MS Thesis Defense
Drainage Timescale Estimates and Storage Change Analysis on a Basin Scale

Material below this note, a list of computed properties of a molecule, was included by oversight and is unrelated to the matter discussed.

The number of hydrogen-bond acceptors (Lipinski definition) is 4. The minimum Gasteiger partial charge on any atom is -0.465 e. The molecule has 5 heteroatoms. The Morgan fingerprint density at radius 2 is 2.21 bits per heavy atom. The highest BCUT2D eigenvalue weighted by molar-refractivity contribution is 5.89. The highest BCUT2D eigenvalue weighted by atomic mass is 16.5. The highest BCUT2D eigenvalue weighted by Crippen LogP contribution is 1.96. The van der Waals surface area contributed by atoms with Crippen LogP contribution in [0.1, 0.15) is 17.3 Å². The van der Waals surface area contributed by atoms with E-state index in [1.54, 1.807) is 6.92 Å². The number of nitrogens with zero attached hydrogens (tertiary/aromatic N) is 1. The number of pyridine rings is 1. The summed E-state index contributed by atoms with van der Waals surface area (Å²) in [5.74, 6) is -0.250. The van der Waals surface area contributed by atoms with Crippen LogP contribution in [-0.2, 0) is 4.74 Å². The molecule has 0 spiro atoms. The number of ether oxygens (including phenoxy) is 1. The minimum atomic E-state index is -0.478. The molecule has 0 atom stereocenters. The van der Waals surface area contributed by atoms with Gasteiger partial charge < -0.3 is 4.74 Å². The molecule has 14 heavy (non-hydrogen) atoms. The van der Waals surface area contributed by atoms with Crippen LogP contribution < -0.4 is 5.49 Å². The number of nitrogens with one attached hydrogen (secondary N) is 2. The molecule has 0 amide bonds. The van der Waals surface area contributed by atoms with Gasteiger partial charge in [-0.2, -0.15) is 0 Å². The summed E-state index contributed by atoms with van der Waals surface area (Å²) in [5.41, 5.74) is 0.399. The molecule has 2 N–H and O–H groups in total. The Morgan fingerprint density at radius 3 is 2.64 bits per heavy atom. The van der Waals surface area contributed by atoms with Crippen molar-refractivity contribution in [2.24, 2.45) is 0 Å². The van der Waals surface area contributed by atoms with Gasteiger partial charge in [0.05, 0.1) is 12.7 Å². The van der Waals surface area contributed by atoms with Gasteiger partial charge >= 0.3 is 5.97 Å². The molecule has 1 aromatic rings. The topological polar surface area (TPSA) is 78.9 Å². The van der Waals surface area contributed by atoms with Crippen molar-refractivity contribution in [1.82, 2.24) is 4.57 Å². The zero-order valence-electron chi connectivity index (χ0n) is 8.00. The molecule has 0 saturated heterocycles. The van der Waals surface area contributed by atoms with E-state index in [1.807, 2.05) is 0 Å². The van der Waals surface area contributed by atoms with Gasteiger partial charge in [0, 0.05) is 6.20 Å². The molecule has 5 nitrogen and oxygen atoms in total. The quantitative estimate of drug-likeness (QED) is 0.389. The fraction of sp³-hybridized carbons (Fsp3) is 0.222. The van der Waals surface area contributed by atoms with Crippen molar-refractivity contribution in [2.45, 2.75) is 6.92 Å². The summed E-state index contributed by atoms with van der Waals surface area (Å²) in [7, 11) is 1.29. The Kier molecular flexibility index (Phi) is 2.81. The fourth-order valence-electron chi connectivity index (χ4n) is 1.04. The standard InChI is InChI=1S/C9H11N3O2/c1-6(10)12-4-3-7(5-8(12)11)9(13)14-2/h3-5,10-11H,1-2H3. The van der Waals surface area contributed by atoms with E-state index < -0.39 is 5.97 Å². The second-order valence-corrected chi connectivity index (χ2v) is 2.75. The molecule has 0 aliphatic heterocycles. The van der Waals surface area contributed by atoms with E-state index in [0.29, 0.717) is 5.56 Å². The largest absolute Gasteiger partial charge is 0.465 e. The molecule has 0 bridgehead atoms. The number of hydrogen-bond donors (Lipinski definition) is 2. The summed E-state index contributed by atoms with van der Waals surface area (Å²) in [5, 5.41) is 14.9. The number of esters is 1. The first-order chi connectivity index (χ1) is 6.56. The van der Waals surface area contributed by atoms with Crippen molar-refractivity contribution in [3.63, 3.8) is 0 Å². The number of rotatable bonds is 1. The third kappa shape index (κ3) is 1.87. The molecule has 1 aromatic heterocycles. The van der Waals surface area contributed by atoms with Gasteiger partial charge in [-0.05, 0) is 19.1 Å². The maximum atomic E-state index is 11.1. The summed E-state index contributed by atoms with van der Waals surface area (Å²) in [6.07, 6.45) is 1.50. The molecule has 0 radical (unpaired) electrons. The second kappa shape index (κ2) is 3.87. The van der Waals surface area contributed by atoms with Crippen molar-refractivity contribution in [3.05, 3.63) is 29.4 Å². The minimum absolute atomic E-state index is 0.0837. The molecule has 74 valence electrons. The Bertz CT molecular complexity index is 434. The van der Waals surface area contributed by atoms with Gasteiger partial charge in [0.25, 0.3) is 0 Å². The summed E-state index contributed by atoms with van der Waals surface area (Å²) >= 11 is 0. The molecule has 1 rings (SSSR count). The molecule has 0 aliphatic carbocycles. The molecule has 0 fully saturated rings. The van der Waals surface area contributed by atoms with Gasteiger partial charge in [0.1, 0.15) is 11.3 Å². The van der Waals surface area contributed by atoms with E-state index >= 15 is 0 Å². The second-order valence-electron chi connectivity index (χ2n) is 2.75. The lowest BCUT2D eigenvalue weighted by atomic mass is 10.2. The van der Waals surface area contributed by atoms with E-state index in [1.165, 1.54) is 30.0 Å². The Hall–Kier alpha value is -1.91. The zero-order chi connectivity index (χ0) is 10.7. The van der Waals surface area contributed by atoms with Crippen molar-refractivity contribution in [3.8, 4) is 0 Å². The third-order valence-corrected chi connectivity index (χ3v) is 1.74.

The groundwater travel time depicts the characteristic timescale of the catchment drainage process and is therefore also known as drainage timescale ( K ). On account of the difficulties modeling groundwater system, it brings necessity for the research on K . Catchment drainage timescale could be calculated empirically from recession flow analysis as well as from hydraulic theory. Applicability of K is critical in groundwater hydrology, such as, estimation to groundwater storage change. Groundwater storage change estimation helps access risks for potential flood and droughts. It also provides action guidelines for water managers to adjust water needs under the increasingly intense population pressure. This thesis conducts two researches based on K . K is derived for 17 HUC-8 watersheds in central Minnesota. First, the unknown agreement between empirically obtained drainage timescales and the groundwater theory is confirmed statistically. A satisfactory statistic result and the interpretation are obtained showing the general agreement of the K obtained from the recession analysis and the groundwater theory expression. Although the aquifer thickness’ contribution to regression results are inexplicit, the relationship strength of stream length, watershed drainage area, aquifer slope and aquifer transmissivity against K is characterized by statistical coefficients and signs. Second, applicability of K in annual groundwater storage change estimate is validated with a unique approach, which computes groundwater storage change innovatively by interpolating water levels’ temporal deviations. An overall agreement confirms the applicability of K in annual groundwater storage change analysis and minor inconsistences are explained by the interpolation data.